You still have one hour left for the meeting, so you decide to take advantage of it. However, that time flies and when you finally go to the meeting, you realize that you could not overtake much. It happens to all of us. And now a study conducted at the Ohio State University explains why we are not able to make the most of the time we have available before our next appointment.
Free time seems shorter when we have a pending task
In a series of experiments conducted both in laboratory and in real life, psychologists discovered that free time seems shorter when we have another task planned in our agenda.
198 people participated in one of the experiments. Half of them were asked to imagine that a friend was going to visit them in an hour and they should be ready for that visit. The other half were told to imagine that they would not have any plans for the whole afternoon.
They were then asked to objectively estimate how many minutes they could spend reading during the next hour. The average was 50 minutes, which reveals that, although we have an entire hour, we always subtract a little time, just in case.
However, the most interesting thing happened when they were asked how many minutes they felt they could read, a question that included the subjective variable. Then people waiting for a friend said they could only read about 40 minutes.
These results are corroborated in real life.
This time, the psychologists asked the participants to provide their actual schedules for the next day. They should indicate when each scheduled task would begin in their agenda and how much time they would need before each meeting.
Then they were offered the opportunity to participate in a 30 or 45 minute study that same day. For participating in the 45-minute study they would be paid double, so it was a much more interesting alternative.
However, there was a trick. In some cases, the psychologists scheduled the study one hour before the next meeting on people’s agenda. What happened?
Although they had plenty of time to finish the 45-minute study, people who had a meeting pending in the next hour used to choose the 30-minute one.
This indicates that we like to have a good margin of time, sometimes much more than necessary, which usually means a reduction in our productivity. Obviously, it is a purely psychological problem, as the researchers later found out.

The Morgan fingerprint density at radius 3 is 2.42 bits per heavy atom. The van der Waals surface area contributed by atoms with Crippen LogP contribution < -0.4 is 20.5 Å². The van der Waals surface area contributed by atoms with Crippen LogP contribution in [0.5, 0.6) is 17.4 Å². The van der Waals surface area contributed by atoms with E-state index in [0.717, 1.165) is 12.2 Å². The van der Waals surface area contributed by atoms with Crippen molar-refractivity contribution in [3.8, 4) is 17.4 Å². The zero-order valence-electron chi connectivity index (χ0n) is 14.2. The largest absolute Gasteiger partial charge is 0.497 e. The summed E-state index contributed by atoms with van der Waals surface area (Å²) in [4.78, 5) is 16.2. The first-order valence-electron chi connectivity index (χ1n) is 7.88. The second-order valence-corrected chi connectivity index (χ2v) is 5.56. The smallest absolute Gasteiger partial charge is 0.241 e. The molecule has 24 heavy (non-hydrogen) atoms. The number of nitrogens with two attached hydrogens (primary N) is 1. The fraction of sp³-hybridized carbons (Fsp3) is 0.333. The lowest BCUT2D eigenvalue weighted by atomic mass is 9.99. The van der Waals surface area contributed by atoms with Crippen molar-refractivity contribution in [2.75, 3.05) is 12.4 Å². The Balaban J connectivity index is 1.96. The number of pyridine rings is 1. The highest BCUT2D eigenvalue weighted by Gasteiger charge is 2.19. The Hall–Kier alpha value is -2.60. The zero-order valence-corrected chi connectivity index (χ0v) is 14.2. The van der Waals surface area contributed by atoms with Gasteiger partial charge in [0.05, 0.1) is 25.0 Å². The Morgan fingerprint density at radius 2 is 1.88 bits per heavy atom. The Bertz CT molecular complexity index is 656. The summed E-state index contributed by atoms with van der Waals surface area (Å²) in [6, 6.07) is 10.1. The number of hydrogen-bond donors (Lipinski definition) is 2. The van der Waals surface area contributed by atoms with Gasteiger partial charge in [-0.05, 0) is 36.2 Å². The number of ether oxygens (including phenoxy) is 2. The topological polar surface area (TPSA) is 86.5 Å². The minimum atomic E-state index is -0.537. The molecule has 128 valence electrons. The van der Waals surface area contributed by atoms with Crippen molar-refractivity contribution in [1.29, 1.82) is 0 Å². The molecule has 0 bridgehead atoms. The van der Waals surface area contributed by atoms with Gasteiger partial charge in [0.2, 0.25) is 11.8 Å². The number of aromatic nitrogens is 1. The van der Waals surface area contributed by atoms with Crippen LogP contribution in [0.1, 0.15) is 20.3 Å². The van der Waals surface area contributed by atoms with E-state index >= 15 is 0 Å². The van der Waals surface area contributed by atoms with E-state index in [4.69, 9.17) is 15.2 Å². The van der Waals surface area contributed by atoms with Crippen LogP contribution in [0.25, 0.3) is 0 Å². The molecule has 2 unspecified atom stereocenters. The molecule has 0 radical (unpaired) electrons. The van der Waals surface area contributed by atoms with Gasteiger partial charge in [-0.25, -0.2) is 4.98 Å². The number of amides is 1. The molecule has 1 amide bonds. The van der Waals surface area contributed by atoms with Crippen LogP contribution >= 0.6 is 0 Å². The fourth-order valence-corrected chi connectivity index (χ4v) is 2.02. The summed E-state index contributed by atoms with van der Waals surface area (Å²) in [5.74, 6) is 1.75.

Remembering the pending task overwhelms us and further reduces the perception of time
In another experiment, these psychologists recruited 158 college students and told them they would have to wait 5 minutes before beginning the next test. Some were told that “they had approximately five minutes before starting” and the others that “they had approximately five minutes to do what they wanted”, without reminding them of the pending task.
The different approaches made an important difference in productivity. People who were not reminded of the pending task were much more productive. They performed an average of 2.38 tasks, compared to the 1.86 developed by those who were reminded of the next task.
This means that when a pending task is activated in our mind, we feel that we cannot do many things in the time we have at our disposal. The simple fact of having that concern hanging around in our mind makes us think that we have less time, it overwhelms us and prevent us from taking advantage of time better.
That explains why, when we have a day full of meetings, we are not productive. We just think that, if we have a meeting in two hours, we cannot work on any important project, so we lose more time on tasks that are not productive.
How to escape from this trap?
- Remember the time you really have available and ask yourself if you really need those extra 10 or 20 minutes to prepare. It is probably a trick of your mind overwhelmed by what you still have to do.
- Try to gather all the meetings or tasks, so that you can have a longer uninterrupted period of time to carry out the most important activities of your agenda.
- Remembering the pending tasks generates more stress than completing the task itself. Therefore, it would be better to activate an alarm and forget the next meeting until it sounds. This will free your mind, you will work more relaxed and will be much more productive.
Malkoc, S. et. Al. (2018) When an Hour Feels Shorter: Future Boundary Tasks Alter Consumption by Contracting Time. Journal of Consumer Research.